THIS BOOK. wow, I definitely did not expect to love this book as much as I did. I went into it kind of blind, only knowing that it has been compared to the works of Sarah Dessen, who I absolutely love. The beginning was a bit of a slow start, but picks up fairly quick. The book follows protagonist Anise, who is a sassy, foul-mouthed surfer who is forced to spend the summer taking care of her cousins in Nebraska after her aunt gets into a car accident that leaves her bed ridden for two months. To Anise, being away from the ocean and her friends is her actual definition of hell. Just when she’s at the end of her rope, she meets Lincoln. The quirky, HOT, one armed skateboarder who is determined to teach her that skating can be just as great as surfing, contrary to her stubborn beliefs.
Something I loved about this book is how well rounded all the characters are. I actually felt like I really knew who these people were and found myself wishing they were real. I also really loved the underlying messages of life is about having the ability to choose your own path, and that it’s better to embrace your fears rather than succumb to them. Throughout the novel, I found myself jotting down notes on what I enjoyed about this book, which is something I never do unless I really want to remember the points being made. I know I’ve already mentioned two important messages the book portrayed, but I have to say that one of my absolute favorite messages Silverman utilizes in this story, is that in order to have a friend, you have to BE a friend. While in Nebraska, Anise struggles to stay in touch with her friends because she feels like she’s missing out and the longer she goes without contact, she finds it harder to reach out again. I have utilized way too many cliches in this review, but I think that they are so important and can sometimes get overlooked in literature.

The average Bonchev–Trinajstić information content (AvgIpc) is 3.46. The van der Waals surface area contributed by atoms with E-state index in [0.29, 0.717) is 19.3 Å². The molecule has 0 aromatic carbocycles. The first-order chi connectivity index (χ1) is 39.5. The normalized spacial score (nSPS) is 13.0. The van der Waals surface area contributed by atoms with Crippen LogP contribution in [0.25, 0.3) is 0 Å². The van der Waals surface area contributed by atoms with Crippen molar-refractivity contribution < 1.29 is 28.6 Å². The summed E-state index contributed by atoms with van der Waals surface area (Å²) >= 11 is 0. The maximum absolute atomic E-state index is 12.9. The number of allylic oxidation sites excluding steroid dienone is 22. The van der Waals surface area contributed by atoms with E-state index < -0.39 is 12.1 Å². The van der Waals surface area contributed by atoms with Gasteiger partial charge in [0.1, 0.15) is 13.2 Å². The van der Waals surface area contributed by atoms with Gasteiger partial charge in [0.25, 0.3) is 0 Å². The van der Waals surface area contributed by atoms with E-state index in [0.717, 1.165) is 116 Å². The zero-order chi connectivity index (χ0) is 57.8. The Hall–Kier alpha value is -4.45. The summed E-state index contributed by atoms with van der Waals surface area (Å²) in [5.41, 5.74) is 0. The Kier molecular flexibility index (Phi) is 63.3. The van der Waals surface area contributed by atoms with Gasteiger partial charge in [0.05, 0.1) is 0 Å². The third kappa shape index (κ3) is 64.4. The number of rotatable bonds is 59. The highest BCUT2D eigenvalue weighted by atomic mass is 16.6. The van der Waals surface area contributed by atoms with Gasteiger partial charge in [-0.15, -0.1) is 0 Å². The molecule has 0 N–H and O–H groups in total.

The relationship between Lincoln and Anise was wonderfully realistic. I find that a lot of young adult novels tend to go for the “love at first sight” kind of thing, but Silverman opted to make this relationship more of a slow burn. It actually reminded me of the type of actual relationships I witnessed and experienced in my own high school years, sweet and relatively naive. When I was in high school, whenever someone started “talking” to someone new, we would label it as having a thing with someone, which was that awkward stage of kind of dating but not really boyfriend and girlfriend. (Which honestly having now just reread that I realize that’s the actual definition of casual dating…awe high school). Basically what I was trying to say was that Anise and Lincoln perfectly depticted what my high school self would have referred to as thingin (no joke I actually made thingin a thing, I put it on Urban Dictionary and everything).
This story is the perfect mix of romance, friendship and family values. So, in conclusion I highly, HIGHLY recommend this book.
*Thank you to Netgalley for providing me with an advance reader copy of this book in exchange for an honest review. Grab yourself a copy when it hits shelves May 2017 *